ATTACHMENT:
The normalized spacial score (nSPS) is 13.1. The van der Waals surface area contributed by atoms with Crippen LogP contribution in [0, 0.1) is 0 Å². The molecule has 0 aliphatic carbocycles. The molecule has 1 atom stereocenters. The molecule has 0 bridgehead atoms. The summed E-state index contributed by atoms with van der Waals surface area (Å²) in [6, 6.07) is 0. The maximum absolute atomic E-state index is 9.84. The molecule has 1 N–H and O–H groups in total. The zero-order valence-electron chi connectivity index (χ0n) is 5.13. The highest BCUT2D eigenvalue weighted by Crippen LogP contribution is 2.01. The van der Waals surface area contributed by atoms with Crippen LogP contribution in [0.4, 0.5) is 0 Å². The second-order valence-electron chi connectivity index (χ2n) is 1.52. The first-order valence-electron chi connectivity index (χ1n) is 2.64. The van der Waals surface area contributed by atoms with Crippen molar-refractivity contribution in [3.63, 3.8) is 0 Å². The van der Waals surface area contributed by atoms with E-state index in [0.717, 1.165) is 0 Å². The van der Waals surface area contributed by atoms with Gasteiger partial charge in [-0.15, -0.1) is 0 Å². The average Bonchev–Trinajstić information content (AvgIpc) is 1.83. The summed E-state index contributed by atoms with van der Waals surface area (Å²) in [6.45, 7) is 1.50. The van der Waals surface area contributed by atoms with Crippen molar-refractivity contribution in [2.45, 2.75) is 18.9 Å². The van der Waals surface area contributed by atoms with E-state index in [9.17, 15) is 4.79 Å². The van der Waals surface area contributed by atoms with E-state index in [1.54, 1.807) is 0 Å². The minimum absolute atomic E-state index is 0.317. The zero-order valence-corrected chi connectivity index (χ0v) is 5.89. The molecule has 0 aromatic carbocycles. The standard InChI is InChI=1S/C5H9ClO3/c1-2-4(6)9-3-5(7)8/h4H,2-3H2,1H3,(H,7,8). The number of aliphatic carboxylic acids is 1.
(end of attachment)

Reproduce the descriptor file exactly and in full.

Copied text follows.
The normalized spacial score (nSPS) is 13.1. The van der Waals surface area contributed by atoms with Crippen LogP contribution in [0, 0.1) is 0 Å². The molecule has 0 aliphatic carbocycles. The molecule has 1 atom stereocenters. The molecule has 0 bridgehead atoms. The summed E-state index contributed by atoms with van der Waals surface area (Å²) in [6, 6.07) is 0. The maximum absolute atomic E-state index is 9.84. The molecule has 1 N–H and O–H groups in total. The zero-order valence-electron chi connectivity index (χ0n) is 5.13. The highest BCUT2D eigenvalue weighted by Crippen LogP contribution is 2.01. The van der Waals surface area contributed by atoms with Crippen LogP contribution in [0.4, 0.5) is 0 Å². The second-order valence-electron chi connectivity index (χ2n) is 1.52. The first-order valence-electron chi connectivity index (χ1n) is 2.64. The van der Waals surface area contributed by atoms with Crippen molar-refractivity contribution in [3.63, 3.8) is 0 Å². The van der Waals surface area contributed by atoms with E-state index in [0.717, 1.165) is 0 Å². The van der Waals surface area contributed by atoms with Gasteiger partial charge in [-0.15, -0.1) is 0 Å². The average Bonchev–Trinajstić information content (AvgIpc) is 1.83. The summed E-state index contributed by atoms with van der Waals surface area (Å²) in [6.45, 7) is 1.50. The van der Waals surface area contributed by atoms with Crippen molar-refractivity contribution in [2.45, 2.75) is 18.9 Å². The van der Waals surface area contributed by atoms with E-state index in [9.17, 15) is 4.79 Å². The van der Waals surface area contributed by atoms with E-state index in [1.54, 1.807) is 0 Å². The minimum absolute atomic E-state index is 0.317. The zero-order valence-corrected chi connectivity index (χ0v) is 5.89. The molecule has 0 aromatic carbocycles. The standard InChI is InChI=1S/C5H9ClO3/c1-2-4(6)9-3-5(7)8/h4H,2-3H2,1H3,(H,7,8). The number of aliphatic carboxylic acids is 1.